harm (even to themselves)
Witches DO NOT worship Satan...
Simply put: He's Their Boy... NOT Ours!
Witches do not have a Satan/Devil or any all-evil
deity in their religious structure. Witchcraft is a
religion that underscores polarity and views the God
and the Goddess as equal entities.
A Male Witch is not a Warlock...
The word Warlock is a Scottish word meaning "oath
breaker", and became a term designating a male Witch
during the "burning times". A Male Witch is simply
Witches wear clothing of every colour and every
Many Witches do choose to wear black clothing or
ritual robes. The colour black is the culmination of
all vibrational rates of light on the material
plane. Black absorbs light information and helps
Witches be more receptive to psychic impressions and
Witches come from every socio-economic and ethnic
Many Witches are professional people holding
positions of responsibility such as Doctors, Nurses,
Police Officers, Teachers etc. Witchcraft does not
discriminate against color or ethnic origin and does
view everything as equal in the eyes of the Goddess
and the God.
Witches do use Spells...
A spell is a thought, a projection, or a prayer.
Other religions use prayer, meditation, projection
and ritual to produce an intended result. The word
"spell" does not imply doing evil or harm.
Witches do use Magic Wands...
Often you see the use of magic wands in children's
cartoons and movies making the idea seem frivolous.
In actuality they are used in healing for directing
Witches do use Witchcraft as a science, an art and
They use their knowledge and magic in harmony with
the Universe and Nature around them.
The word "Witch" has a deep and rich history...
As defined by the English Oxford dictionary
"Witchcraft" is a Celtic (pronounced Kell-tick) word
meaning the wise, good people. "Wicce" (wick-kay)
designates a female Witch whereas "Wicca" (wick-kah)
designates a male Witch.
In the religion of Witchcraft we view the pentacle
as an amulet and a symbol for protection...
The five-pointed star represents the human body and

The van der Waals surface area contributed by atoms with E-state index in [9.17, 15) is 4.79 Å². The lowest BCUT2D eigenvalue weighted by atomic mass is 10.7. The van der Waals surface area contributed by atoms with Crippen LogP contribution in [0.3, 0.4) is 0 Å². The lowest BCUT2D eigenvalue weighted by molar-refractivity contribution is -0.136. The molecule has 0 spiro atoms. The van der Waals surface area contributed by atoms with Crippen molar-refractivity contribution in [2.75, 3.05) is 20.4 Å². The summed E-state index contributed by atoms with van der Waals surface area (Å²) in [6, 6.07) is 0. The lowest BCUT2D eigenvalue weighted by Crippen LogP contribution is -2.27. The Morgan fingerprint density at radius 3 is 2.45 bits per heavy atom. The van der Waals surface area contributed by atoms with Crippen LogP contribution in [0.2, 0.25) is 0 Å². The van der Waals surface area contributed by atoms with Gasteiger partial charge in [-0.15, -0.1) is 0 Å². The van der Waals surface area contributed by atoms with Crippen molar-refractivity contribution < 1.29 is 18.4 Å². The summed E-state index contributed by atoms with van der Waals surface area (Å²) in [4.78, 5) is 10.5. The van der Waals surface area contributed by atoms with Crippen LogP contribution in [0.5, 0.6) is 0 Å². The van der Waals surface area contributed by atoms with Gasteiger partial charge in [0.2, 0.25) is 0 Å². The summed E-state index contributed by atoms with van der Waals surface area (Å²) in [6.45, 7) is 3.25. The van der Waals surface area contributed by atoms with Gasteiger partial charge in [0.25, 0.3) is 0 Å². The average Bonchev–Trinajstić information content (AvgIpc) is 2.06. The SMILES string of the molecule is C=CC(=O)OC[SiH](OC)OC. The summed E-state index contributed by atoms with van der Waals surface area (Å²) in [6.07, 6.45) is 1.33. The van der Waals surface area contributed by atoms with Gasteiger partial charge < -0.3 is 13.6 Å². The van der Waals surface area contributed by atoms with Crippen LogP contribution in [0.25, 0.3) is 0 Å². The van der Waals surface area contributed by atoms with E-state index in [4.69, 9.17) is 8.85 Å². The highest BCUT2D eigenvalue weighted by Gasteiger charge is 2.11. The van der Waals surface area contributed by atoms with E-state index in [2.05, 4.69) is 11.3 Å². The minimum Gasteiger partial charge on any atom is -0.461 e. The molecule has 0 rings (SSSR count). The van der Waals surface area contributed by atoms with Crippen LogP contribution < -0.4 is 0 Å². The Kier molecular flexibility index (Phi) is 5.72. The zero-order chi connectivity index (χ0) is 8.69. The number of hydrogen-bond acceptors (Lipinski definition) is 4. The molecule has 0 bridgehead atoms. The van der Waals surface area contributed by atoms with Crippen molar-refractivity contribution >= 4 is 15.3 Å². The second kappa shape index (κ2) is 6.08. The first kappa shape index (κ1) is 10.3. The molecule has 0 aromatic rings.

the earth. In combination, the star surrounded by
the circle represents the human body encompassed by
the protection of the Goddess/God force. The
pentacle is the symbol for Universal Wisdom.
Witches do concern themselves with ecology...
They have never forgotten this basic fact: the world
is not our enemy. Neither is it inert, dumb matter.
The earth and all living things share the same
life-force. They are composed of patterns of
intelligence, of knowledge, and of divinity. all
life is a web. We are woven into it as sisters and
brothers of All. Witches need to be grounded in both
worlds and awake to their responsibilities for both
worlds. It is only by being responsible human beings
that we can be responsible Witches and only
responsible Witches will survive*
* Excerpt from "Power of
the Witch" by Laurie Cabot,
Delacourt Press. (Dell Publishing) N.Y., N.Y., October
The Witches' Rede
(also known as The Rede of the Wiccae
and the Witches' Creed)
Generally credited to Doreen Valiente
Hear now the word of the Witches, the secrets we hid in
When dark was our destinys pathway, That now we bring
forth in the light.
Mysterious Water and Fire, The Earth and the
By hidden Quintessence we know Them, and we will keep
silent and dare.
The birth and rebirth of all Nature, the passing of
Winter and Spring,
We share with the life Universal, rejoice in the Magical
Four times in the year the Great Sabbat, returns, and
the Witches are seen,
At Lammas and Candelas dancing, on May Eve and old
When daytime and nighttime are equal, when sun is at
greatest and least,
The four lesser Sabbats are summoned, again Witches
gather in feast.
Thirteen silver moons in a year are, thirteen is the
Thirteen times at Esbat make merry, for each golden year
and a day.
The power has passed down the ages, each time between
woman and man
Each century unto the other, ere times and the ages
When drawn is the Magickal circle, by sword or athame of
Its compass between two worlds lies, in the land of
shades of that hour.
Our world has no right to know it, and the world beyond
will tell naught,
The oldest of Gods are invoked there, the great work of
Magic is wrought.
For two are the mystical pillars, that stand at the gate
of the shrine,
And two are the powers of Nature, the forms and the
And do what thou wilt be the challenge, so be it in love
that harms none,
For this is the only commandment, By Magick of old be it
Eight words the Witches Rede fulfill:
As it Harms none, Do what Thou Will!